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[protege-discussion] Problems with disjoint classes

David Makovoz davidmakovoz at
Mon May 30 07:46:40 PDT 2011

>From the ontological point of view you cannot have a subclass of two disjoint 
D subClassOf A
D subClassOfB
B disjointFrom A
It is clearly impossible to create an individual of class D since it has to 
belong to both A and B, 
but at the same time it cannot belong to both A and B.

Whereas there is no problem with declaring disjoint sublcasses of a class, in 
fact it's done very frequently:
D subClassOf A
E subClassOfA
E disjointFrom D

However, semantically, it doesn't seem to make sense to say that skeleton is the 
superclass and bone, tendon and cartilage are subclasses.
Simply take what you said below " tissues such as bone, tendon and cartilage." 
and this translates into
bone subClassOf tissue
tendon subClassOf tissue
cartilage subClassOf tissue
To "connect" them to the skeleton you would naturally use an object property, 
e.g., hasTissue
skeleton hasTissue bone
skeleton hasTissue tendon
skeleton hasTissue cartilage.
Or possibly instead of hasTissue you can call it consistsOfTissue. 

The same with "exoskeleton (an organ), a microtubule (an organelle) and a bone 
(a tissue) and say that they all provide support.  "
You would have disjoint classes exoskeleton, microtubule, and bone , an object 
property "provides" and the filler "support". 
bone  disointFrom exoskeleton , etc...
exoskeleton  provides support
microtubule provides support
bone provides support

Does it make sense?


From: Alex Shkotin <alex.shkotin at>
To: User support for Core Protege and the Protege-Frames editor 
<protege-discussion at>
Sent: Mon, May 30, 2011 8:33:04 AM
Subject: Re: [protege-discussion] Problems with disjoint classes

what about to say

Class: F EquivalentTo: A or B or C

It is better to discuss real classes and relationships. For example if we have 
bone, tendon and cartilage disjoint classes then physically_connected may be a 
good object property to connect an instances of these classes to sceleton.

2011/5/30 Julian Vincent <j.f.v.vincent at>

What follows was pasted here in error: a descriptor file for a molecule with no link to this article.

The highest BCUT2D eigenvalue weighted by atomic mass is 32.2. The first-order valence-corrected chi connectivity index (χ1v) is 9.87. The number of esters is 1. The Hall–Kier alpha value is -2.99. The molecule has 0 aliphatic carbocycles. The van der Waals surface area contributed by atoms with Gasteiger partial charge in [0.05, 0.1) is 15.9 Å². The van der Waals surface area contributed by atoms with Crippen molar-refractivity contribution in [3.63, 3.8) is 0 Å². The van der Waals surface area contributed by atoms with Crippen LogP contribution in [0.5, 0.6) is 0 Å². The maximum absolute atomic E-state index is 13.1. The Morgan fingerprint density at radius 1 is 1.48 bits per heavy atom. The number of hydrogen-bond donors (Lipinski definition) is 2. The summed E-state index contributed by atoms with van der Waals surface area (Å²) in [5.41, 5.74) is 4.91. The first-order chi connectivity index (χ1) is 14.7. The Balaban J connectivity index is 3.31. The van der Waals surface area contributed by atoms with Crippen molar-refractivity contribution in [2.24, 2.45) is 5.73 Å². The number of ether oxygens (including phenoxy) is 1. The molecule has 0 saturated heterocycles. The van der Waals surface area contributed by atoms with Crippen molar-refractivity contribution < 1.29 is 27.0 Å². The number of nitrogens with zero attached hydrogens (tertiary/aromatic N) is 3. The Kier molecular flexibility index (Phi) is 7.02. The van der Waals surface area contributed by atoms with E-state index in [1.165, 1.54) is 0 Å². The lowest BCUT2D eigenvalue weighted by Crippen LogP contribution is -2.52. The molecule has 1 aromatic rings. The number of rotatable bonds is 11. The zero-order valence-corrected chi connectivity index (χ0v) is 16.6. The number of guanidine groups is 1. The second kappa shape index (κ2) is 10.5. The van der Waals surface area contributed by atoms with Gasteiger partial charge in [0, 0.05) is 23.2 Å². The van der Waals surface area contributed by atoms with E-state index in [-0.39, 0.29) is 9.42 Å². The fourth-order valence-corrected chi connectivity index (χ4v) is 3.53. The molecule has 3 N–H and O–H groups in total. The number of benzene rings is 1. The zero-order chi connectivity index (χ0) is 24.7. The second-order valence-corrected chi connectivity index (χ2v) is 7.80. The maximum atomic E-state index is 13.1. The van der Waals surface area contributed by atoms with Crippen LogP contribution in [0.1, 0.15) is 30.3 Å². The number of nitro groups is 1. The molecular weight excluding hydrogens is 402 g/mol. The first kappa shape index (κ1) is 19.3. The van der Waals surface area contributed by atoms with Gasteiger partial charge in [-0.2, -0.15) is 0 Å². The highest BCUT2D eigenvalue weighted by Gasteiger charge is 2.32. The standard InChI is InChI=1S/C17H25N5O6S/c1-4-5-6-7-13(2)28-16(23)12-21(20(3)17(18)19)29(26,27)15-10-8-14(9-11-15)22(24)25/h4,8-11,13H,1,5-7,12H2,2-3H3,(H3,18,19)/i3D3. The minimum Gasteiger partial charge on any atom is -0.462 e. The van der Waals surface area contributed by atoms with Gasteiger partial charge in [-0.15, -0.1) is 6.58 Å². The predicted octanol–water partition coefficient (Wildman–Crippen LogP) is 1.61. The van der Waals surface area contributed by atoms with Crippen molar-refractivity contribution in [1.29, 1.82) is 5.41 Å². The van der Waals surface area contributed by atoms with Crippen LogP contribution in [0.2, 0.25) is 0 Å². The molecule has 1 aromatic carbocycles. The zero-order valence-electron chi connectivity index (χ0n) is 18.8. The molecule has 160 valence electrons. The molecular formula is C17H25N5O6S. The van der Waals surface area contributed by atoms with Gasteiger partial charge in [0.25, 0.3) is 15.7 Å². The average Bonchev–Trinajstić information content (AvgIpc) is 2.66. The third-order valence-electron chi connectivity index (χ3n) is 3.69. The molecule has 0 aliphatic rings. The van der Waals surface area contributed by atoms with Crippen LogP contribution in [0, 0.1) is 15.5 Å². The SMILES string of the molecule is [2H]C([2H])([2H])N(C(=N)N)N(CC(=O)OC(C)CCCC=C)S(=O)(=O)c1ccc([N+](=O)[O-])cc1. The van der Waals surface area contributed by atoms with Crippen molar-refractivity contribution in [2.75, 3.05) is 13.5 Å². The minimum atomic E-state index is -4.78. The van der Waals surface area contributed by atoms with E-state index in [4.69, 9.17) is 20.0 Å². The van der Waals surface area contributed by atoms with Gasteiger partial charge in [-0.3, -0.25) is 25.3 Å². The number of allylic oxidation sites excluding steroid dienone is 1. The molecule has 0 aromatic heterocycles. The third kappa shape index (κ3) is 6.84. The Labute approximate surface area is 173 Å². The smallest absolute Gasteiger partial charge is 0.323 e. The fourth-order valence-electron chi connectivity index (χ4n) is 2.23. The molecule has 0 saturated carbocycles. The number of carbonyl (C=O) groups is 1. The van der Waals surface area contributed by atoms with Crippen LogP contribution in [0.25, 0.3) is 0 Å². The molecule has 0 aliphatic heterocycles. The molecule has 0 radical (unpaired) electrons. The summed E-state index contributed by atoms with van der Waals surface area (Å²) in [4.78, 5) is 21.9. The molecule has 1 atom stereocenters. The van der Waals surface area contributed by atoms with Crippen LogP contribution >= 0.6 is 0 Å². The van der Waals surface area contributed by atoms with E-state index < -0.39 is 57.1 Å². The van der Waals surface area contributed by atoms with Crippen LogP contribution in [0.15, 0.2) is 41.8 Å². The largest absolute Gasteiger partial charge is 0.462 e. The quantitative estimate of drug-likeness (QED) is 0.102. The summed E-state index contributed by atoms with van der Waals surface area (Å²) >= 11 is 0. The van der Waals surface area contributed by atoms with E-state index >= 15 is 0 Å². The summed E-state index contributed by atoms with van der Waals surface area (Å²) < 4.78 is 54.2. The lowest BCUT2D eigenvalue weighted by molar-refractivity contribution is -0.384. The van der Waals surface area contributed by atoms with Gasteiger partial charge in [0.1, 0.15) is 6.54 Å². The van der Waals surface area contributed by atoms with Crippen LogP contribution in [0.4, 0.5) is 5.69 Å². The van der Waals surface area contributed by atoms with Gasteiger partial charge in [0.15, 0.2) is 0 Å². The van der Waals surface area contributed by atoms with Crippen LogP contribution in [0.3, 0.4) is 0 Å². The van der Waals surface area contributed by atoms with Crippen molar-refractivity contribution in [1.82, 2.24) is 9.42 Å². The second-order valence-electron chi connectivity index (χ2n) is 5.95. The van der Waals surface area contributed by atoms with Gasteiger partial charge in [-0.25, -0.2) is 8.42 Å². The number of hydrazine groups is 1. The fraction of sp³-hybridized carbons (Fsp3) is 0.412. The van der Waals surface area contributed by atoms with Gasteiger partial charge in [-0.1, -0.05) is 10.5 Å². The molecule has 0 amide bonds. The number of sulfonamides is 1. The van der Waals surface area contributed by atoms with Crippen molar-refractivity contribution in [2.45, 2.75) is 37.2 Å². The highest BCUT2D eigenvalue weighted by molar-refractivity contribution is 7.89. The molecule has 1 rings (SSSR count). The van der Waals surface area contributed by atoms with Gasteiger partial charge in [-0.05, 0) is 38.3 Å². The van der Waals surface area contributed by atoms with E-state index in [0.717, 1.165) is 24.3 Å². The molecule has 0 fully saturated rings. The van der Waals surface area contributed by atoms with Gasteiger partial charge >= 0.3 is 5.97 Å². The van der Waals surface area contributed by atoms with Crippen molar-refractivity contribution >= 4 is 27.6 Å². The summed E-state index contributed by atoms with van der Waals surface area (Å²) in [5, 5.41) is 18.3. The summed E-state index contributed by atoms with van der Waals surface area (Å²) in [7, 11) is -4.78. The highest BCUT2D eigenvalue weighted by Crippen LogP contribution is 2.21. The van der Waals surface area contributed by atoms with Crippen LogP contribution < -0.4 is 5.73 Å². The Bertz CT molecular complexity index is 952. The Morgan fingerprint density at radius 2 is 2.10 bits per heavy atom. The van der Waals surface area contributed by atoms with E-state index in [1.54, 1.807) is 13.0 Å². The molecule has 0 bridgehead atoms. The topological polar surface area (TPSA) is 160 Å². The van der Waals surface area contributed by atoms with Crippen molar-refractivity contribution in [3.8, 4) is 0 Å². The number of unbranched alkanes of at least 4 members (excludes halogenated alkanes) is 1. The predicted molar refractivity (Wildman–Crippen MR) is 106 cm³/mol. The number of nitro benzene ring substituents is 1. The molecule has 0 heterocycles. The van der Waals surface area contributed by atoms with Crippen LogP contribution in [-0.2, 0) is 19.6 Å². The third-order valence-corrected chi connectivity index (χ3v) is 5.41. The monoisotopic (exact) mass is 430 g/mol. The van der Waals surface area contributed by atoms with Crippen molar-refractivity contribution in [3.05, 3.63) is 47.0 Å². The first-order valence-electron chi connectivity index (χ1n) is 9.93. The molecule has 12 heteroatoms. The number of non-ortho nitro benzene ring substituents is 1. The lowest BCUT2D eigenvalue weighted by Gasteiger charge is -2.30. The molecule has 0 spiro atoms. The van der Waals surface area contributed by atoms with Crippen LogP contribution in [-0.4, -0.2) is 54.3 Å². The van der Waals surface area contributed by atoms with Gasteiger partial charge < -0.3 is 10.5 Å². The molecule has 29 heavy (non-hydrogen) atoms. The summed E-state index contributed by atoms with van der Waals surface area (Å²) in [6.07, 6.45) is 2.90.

Sorry - I can't understand this.  I can see that I need to introduce some sort 
of connection in a disjoint-free class, but I can't see how this should be done. 
 It has the appearance of a standard technique, but I don't know what that 
technique is.  Could you possibly sketch out what class structure I should end 
up with?
>To re-iterate and expand slightly:
>I have disjoint classes A, B and C which I wish to use with a single other 
>subclass D.  I may need to use the same classes to describe another subclass E 
>which is disjoint with subclass E
>I have disjoint classes a, b and c and wish to make them all members of another 
>Or are these problems both the same??
>On 30 May 2011, at 12:50, Alex Shkotin wrote:
>> Hi Julian,
>> you should have relationships between individuals of your disjoint classes. 
>>Just describing real type of connection between bone and tendon...
>> Than an instance of sceleton should be all connected individiuals and sceleton 
>>"area" is a union of your classes.
>> Alex
>> 2011/5/30 Julian Vincent <j.f.v.vincent at>
>> I want to describe (for instance) a an organ such as a skeleton made of tissues 
>>such as bone, tendon and cartilage.   But all the tissues are disjoint.  So the 
>>skeleton is not passed by the Reasoner and is assigned to the 'Nothing' class.
>> An inverse of this, producing the same problem, is to take a number of objects, 
>>such as an exoskeleton (an organ), a microtubule (an organelle) and a bone (a 
>>tissue) and say that they all provide support.  But organ, organelle and tissue 
>>are disjoint.
>> What's the way around this?
>> Julian Vincent
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